The original plan was to walk along Ripon canal and the river Ure to Newby Hall. Last year, I'd already been to Newby Hall with my sister (you can see the pictures on this post), but I certainly did not mind going there again, especially since I expected the wonderful gardens to look rather different now in the July sunshine than to what it was like last year in May, when it was so cold we really could not go out without wearing our padded winter coats.
|Ripon Canal. Some people live on a canal boat permanently, others just rent for a holiday.|
Well, it turned out that we never actually made it to Newby Hall this year. The reason? A misinterpretation of the OS map my uncle had with him. On that map, it looked like there was a path along the river and then a place where the river could be crossed to reach Newby Hall's grounds. In reality, the path along the river was there alright - but no way to cross the river except for by boat or swimming, neither of which was an option for our small group of four.
|The canal and the river Ure meet at some stage. What you see here is the||Ure.|
|It was so warm the sheep were seeking the shade of the trees.|
|Not much undergrowth at this bit; I could not take pictures at the djungle-like parts, since it was so dense all I could do was move forward and stick to the path as best as possible!|
|Look at the plants behind me. They are taller than I (5'8''), even if you can't see it properly there.|
|Finally, the path left the river and lead along some fields...|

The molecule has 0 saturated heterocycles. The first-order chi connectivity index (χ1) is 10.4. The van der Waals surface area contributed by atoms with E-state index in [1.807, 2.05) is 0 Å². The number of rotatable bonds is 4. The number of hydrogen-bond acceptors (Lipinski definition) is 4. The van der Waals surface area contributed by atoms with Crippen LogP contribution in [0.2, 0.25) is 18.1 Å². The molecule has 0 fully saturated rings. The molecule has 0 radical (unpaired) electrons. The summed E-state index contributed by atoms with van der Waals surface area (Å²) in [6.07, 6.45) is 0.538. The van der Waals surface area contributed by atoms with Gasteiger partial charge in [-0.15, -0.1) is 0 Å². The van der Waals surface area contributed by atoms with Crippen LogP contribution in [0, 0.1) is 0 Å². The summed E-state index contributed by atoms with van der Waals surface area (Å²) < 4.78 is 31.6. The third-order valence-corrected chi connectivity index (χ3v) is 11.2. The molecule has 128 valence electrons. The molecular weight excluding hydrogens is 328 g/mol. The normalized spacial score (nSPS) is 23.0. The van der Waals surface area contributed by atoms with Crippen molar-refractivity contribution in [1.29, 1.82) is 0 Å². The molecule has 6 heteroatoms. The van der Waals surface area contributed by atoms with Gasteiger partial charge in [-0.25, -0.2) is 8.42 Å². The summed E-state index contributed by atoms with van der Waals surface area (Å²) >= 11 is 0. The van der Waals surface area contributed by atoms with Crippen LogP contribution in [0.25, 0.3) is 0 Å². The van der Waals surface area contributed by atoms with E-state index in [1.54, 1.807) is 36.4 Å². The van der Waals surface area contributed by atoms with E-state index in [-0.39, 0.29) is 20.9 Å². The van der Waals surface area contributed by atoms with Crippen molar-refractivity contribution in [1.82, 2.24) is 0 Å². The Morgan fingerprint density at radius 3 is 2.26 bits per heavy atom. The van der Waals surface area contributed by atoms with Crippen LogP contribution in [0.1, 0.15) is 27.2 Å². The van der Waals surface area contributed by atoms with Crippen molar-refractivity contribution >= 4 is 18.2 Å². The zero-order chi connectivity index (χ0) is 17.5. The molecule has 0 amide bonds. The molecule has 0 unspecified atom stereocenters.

|...and across this vast pasture up to the village.|
There, we found "The Crown Inn", a five star country pub and inn that has won many prizes - and, as far as we could tell, deservedly so. Their website is here if you want to know more.
After a short wait, what arrived at our table was not "just sandwiches", but full meals with salad and freshly made chips - wonderful!
We thanked the waiter as if he'd saved our lives (which, in a way, he had), and after finishing our excellent meal, walked into Boroughbridge to take the bus back to Ripon.
Altogether, on that day we probably walked somewhere around 10 miles. That does not sound much, but one of our group was not used to much walking at all, plus there was the uncertain path and the warm weather people in Yorkshire are not quite used to.
It was an adventure, and a lovely one at that! Sometimes under the huge plants overgrowing the river path I felt like one of the tiny people that populated my childhood imagination, the kind that build houses in large mushrooms and use leaves for umbrellas.